The Social Forum convened at the Seventh Summit of the Americas should
have served, at least, to enable the civil societies of America to
extract one clear lesson: this is what happens when a totalitarian
dictatorship takes over the designs of an entire nation, and alienates
In Panama all were witnesses to the transformation of man to beast, to
irrational being, to automaton repeating screams and empty slogans but
unable to exchange coherent arguments in a quiet voice. May this serve
as one more proof that the sleep of reason engenders monsters.
This is why today I wish to leave the balm of forgiveness and harmony on
the wound that this foreign shame inflicted on Panama, because the
homeland always needs more bridges and fewer walls, and the day will
come when Sucelys’ gaze will be cleansed of rancor.
I dream of that day being so beautiful and purifying that the hired
guns of today will also become, thanks to the miracle of redemption,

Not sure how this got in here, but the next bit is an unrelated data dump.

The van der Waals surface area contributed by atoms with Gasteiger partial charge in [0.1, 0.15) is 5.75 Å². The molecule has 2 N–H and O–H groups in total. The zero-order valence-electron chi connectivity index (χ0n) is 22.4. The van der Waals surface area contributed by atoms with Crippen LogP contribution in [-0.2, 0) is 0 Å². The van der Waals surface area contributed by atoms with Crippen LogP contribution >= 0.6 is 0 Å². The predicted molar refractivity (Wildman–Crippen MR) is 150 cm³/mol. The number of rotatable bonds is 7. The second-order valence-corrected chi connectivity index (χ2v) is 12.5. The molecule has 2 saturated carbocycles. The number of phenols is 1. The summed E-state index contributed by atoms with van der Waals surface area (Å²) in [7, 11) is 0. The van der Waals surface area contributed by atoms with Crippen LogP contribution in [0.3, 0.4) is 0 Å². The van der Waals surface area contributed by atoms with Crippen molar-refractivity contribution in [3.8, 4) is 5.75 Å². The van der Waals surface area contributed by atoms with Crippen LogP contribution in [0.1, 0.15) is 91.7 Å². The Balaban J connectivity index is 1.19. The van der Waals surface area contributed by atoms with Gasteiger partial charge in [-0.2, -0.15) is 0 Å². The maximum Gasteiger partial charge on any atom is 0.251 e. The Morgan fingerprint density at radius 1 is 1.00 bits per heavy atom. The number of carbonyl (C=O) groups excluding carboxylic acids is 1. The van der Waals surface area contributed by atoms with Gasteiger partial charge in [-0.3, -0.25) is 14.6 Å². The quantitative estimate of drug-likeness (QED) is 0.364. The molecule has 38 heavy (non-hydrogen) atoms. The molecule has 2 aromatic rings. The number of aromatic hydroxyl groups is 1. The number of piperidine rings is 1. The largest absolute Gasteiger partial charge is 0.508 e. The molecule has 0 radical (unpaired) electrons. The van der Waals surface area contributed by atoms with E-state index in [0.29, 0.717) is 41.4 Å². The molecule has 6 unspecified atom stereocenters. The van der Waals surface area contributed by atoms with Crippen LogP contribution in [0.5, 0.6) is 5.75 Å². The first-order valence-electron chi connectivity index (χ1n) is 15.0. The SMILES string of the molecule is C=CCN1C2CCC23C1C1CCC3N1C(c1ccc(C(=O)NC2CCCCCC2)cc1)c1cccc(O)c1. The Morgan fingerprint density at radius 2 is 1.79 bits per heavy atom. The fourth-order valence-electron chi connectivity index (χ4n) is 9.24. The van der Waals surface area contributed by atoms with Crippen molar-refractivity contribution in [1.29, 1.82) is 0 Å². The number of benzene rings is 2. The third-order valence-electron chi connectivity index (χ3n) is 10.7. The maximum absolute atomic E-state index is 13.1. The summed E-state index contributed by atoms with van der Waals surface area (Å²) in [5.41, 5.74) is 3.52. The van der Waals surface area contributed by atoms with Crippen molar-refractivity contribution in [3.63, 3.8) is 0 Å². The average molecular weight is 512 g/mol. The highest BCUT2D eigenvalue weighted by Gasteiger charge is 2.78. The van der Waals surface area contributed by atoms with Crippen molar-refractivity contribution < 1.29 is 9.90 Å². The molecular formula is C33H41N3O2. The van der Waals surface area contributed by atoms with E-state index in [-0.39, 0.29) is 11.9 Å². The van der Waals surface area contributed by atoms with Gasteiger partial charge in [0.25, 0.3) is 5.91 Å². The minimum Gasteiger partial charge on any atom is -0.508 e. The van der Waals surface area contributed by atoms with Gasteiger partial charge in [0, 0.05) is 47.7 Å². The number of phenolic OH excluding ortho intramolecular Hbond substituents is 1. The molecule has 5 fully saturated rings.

part of the authentic civil society of tomorrow. This message will wait,
as though in a bottle tossed to the sea, to be read when the rebirth
* This post is in the form of an open letter from the author, Jeovany
Jimenez Vega, to Sucelys Morfa Gonzalez. Morfa was part of a contingent
of Cuban government supporters ostensibly sent to Panama to challenge
dissidents attending the Seventh Summit of the Americas in April,
2015. This article from HavanaTimes.Org provides more background about
her. Regarding the incident itself, this report from independent Cuban
news site 14yMedio was filed on the day it occurred.
Translated by: Alicia Barraqué Ellison
Source: For Sucelys*, to Be Reborn Tomorrow / Jeovany Jimenez Vega |
Translating Cuba –